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Passages (Ravi Shankar and Philip Glass album)

From Wikipedia, the free encyclopedia

Studio album by
GenreContemporary classical, Hindustani classical, world
Label[Private Music]Private Music]

Passages is a collaborative chamber music studio album co-composed by Ravi Shankar and Philip Glass, released in 1990 through Private Music.[1] Consisting of arrangements by each of the composers around themes written by the other, the album's content is a hybrid of Hindustani classical music and Glass' distinct American minimal contemporary classical style.[2] The album reached a peak position of number three on Billboard's Top World Music Albums chart.

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  • ✪ Philip Glass + Ravi Shankar - Passages
  • ✪ Passages - Prashanti - Ravi Shankar and Philip Glass
  • ✪ Ravi Shankar feat Philip Glass - Ragas In Minor Scale -





After a slow introduction saxophone plays the Shankar raga melody, subsequently enriched by the two other saxes. A long middle section in quicker tempo treats the material more freely in several parts, concluded with a shorter recapitulation of the opening theme.


The title based on the solfege notes (svaras): "SA DHA NI PA" from the Indian octave (saptaka) based on the first four tones of the Glass melody: "Ré Si Do La" (D-B-C-A). An opening "ad lib" trumpet statement, echoed in the bass bamboo flute. Then the chamber orchestra develops the theme in 4/8-6/8-7/8. The Finale recapitulates the original Glass theme.

Channels and Winds

This is an instrumental work with vocalists in A-B-A-B-A-B form which was conceived as a bridge between the two Shankar compositions based on the Glass melodies.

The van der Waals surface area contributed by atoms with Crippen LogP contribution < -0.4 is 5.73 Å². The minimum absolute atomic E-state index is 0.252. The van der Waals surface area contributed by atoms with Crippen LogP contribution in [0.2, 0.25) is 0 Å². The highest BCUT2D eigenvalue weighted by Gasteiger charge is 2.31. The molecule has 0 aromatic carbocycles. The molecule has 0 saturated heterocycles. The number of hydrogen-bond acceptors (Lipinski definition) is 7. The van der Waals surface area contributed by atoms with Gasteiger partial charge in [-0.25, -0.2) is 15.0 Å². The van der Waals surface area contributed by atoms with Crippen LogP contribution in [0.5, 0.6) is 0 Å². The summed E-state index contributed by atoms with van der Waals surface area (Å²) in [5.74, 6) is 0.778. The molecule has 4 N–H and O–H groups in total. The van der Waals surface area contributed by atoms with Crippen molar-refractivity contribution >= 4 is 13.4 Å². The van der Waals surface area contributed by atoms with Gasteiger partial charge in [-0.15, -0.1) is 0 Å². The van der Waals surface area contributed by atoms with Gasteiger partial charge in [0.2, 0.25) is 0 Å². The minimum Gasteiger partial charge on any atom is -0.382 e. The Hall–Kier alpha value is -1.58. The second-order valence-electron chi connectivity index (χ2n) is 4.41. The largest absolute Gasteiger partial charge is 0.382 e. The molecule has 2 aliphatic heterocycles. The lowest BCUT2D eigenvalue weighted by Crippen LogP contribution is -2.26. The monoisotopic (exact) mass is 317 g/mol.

Ragas in Minor Scale

The Glass theme is introduced, after the veena introduction, by the cello. The opening section is in 6/8, middle section 4/8, closing in 4/8.

Meetings Along the Edge

A fast-paced work based on: 1) a "Middle Eastern" sounding Shankar theme in 7; 2) a second theme also by Ravi and also in 7 but of a somewhat different length; 3) A Glass theme in 4. Glass also added an Introduction and other rhythmic ideas. The themes are stated, blended and combined in the Finale.

Prashanti (Peacefulness)

An extended orchestral work in two parts: Musical depiction of joyful people living in harmony. Slowly, greed, envy, hatred and violence creep into their contented lives. Out of this chaos a voice sings out in Vedic prayer and a feeling of spiritual awakening, peace and tranquillity descends upon people's minds:[3]

"Hey Nath, hama para kripa kijiye. Door kara andhakar, gyan ka aloka dijiye, hinsa dwesh lobha bamese chhin lijiye, manamey prem shanti bhar dijiye."

(Oh, Lord. Be benevolent to us. Drive the darkness away. Shed upon us the light of wisdom. Take the jealousy, envy, greed and anger from us, and fill our hearts with love and peace.)


Professional ratings
Review scores
Allmusic4/5 stars[1]

Allmusic's Jim Brenholts awarded the album four of five stars, calling the music "brilliant". Benholts wrote that Shankar's "smooth" style and Glass' dissonant orchestrations mixed well, and recommended Passages to fans of other minimalist composers such as John Cage, Steve Reich and Terry Riley.[1]

Track listing

  1. "Offering" (Ravi Shankar)– 9:47
  2. "Sadhanipa" (Philip Glass) – 8:37
  3. "Channels and Winds" (Glass) – 8:00
  4. "Ragas in Minor Scale" (Glass) – 7:37
  5. "Meetings Along the Edge" (Shankar) – 8:11
  6. "Prashanti" (Shankar) – 13:40

Track listing adapted from Allmusic.[1]


Credits adapted from Allmusic.[1]


In the United States, Passages reached a peak position of number three on Billboard's Top World Music Albums chart.[5]

Chart (1990) Peak
Billboard's Top World Music Albums 3

See also


  1. ^ a b c d e Brenholts, Jim. "Passages". Allmusic. Rovi Corporation. Retrieved March 29, 2012.
  2. ^ "Passages – Philip Glass". 2017-08-15. Retrieved 2017-08-19.
  3. ^ "Passages". Dunvagen Music Publishers. Archived from the original on June 10, 2016. Retrieved April 6, 2012.
  4. ^ Walls, Seth Colter. "The Complete Sony Recordings - Review". Pitchfork Media. Condé Nast. Retrieved November 22, 2016.
  5. ^ "Passages: Charts & Awards". Allmusic. Rovi Corporation. Retrieved March 29, 2012.
This page was last edited on 20 April 2019, at 14:31
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